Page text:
Tuesday, July 15, 2008
Literacy and identity in virtual Worlds
How we see childhood, education and “growing up” depends on our theoretical lens. Guy discusses the rise of the sociocultural view of children and the increasing attention to the significance of interaction and networking.
There are at least two options available to us in terms of thinking about the internet and everyday life: To go the route of security—lock-stepped curriculum, filters etc. The other option is distributed learning that is open, fluid and interactive. This second position shapes Guy’s own position.
Guy shows us Google’s new Lively virtual world, and speaks about how identity is tied up with what the producers make
A virtual world is "an online space you feel as if you're there" (Schroeder 2002). Markham, in "Life Online", talks about the internet in three ways: the internet as a tool, the internet as a place, and the internet as a way of being. An online space, usually with the look of three dimensions, where you can move about and some sense of "network effect" (i.e., to interact in different ways with others). Some virtual worlds allow you to customize spaces, too (e.g., upload videos, build things).
Guy talks about a range of popular virtual worlds:
- Moove online--an avatar chat-based space.
- Moshi Monsters--an online virtual pet. (From the creator of Firebox - which sells things like rocket flares, star trek specs, i-sizebot "size is everything" which does absolutely nothing except sit on your desk and blink...)
These are examples of the "tools to hand for meaning making". A large percentage of school students are inhabiting these kinds of virtual worlds.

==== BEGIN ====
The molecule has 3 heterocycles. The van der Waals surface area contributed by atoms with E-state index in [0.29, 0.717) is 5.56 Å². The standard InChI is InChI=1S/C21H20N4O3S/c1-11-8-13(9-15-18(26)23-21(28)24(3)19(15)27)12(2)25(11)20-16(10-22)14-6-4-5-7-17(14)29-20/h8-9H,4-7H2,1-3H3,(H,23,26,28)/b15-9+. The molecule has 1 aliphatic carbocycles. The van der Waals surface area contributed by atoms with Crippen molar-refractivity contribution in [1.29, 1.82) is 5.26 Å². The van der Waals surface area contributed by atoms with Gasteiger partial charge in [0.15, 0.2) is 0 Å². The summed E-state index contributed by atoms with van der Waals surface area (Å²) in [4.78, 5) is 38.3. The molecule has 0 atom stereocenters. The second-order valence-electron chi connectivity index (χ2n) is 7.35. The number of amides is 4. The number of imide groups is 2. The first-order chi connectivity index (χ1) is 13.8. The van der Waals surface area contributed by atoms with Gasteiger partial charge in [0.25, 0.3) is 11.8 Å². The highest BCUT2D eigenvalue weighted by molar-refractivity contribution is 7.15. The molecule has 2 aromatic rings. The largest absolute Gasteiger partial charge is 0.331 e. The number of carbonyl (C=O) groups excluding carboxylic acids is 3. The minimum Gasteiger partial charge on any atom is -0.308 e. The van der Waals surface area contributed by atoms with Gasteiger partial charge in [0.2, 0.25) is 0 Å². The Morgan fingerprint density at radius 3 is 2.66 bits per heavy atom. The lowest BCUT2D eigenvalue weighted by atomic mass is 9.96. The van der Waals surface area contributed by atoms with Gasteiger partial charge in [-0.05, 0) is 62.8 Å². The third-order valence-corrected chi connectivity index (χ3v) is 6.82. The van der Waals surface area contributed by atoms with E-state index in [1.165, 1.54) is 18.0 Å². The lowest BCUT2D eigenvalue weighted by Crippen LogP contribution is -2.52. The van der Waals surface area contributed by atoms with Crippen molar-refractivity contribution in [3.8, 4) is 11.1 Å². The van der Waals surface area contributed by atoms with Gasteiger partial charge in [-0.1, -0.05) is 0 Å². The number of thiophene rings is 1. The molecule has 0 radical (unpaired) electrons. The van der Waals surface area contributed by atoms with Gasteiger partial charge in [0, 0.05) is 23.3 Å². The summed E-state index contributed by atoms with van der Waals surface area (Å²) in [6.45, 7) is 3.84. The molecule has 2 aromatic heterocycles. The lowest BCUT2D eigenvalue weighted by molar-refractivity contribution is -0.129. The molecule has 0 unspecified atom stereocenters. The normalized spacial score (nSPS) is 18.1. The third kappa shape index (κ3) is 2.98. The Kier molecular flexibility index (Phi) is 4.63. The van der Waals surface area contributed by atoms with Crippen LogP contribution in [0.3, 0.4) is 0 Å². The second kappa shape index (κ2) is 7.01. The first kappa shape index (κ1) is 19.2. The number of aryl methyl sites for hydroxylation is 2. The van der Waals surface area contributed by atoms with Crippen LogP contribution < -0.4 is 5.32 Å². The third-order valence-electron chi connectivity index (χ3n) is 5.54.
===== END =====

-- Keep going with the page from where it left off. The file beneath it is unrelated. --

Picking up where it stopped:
A brief history of virtual worlds for children:
1993 - CitySpace
1995 - Neopets
2000 - Habbo Hotel
2004 - Ketnetkick
2005 - Virtual Magic Kingdom
2005 - WebKinz
2007 - Club Penguin
2007 - Nicktropolis
2008 - Moshi Monsters
2008 - Adventure Rock
2008 - My Tiny Planets
2009 - Lego World
Market research strongly suggests that 10 year-olds are the fastest growing "markets" for virtual worlds.
Guy presents an analysis from a study that categorises child users into a range of types:
- Self stampers
Interested in presenting themselves to the world
likely to be both genders, possibly older children
- Social climbers
Interested in status, ranks and competing with others
- Collectors consumers
Interested in accumulating anything of perceived value, interested in gift exchange
- Life system builders
Interested in creating new land, constructing something, want to create a system
- Power users
Interested in giving everyone the benefit or yet knowledge and experience; likely to be experts within the game/space
- Explorers and fighters
Interested in solving a quest, solving a mystery, going on a journey, being "outdoors"
Interested in death and destruction, although most virtual worlds online don't include opportunities to kill things.
Guy asks, given all this, what use of these virtual worlds can or should we make with these virtual worlds?
Guy introduces us to his case study of "Barnsborough"--a virtual world project involving students, children and programmers. The world itself is located within "Active Worlds". The aims of this study include:
- to explore the digital literacy and the educational potential of virtual world gameplay
- to develop a literacy=rich 3D virtual world which children can explore in avatar-based geography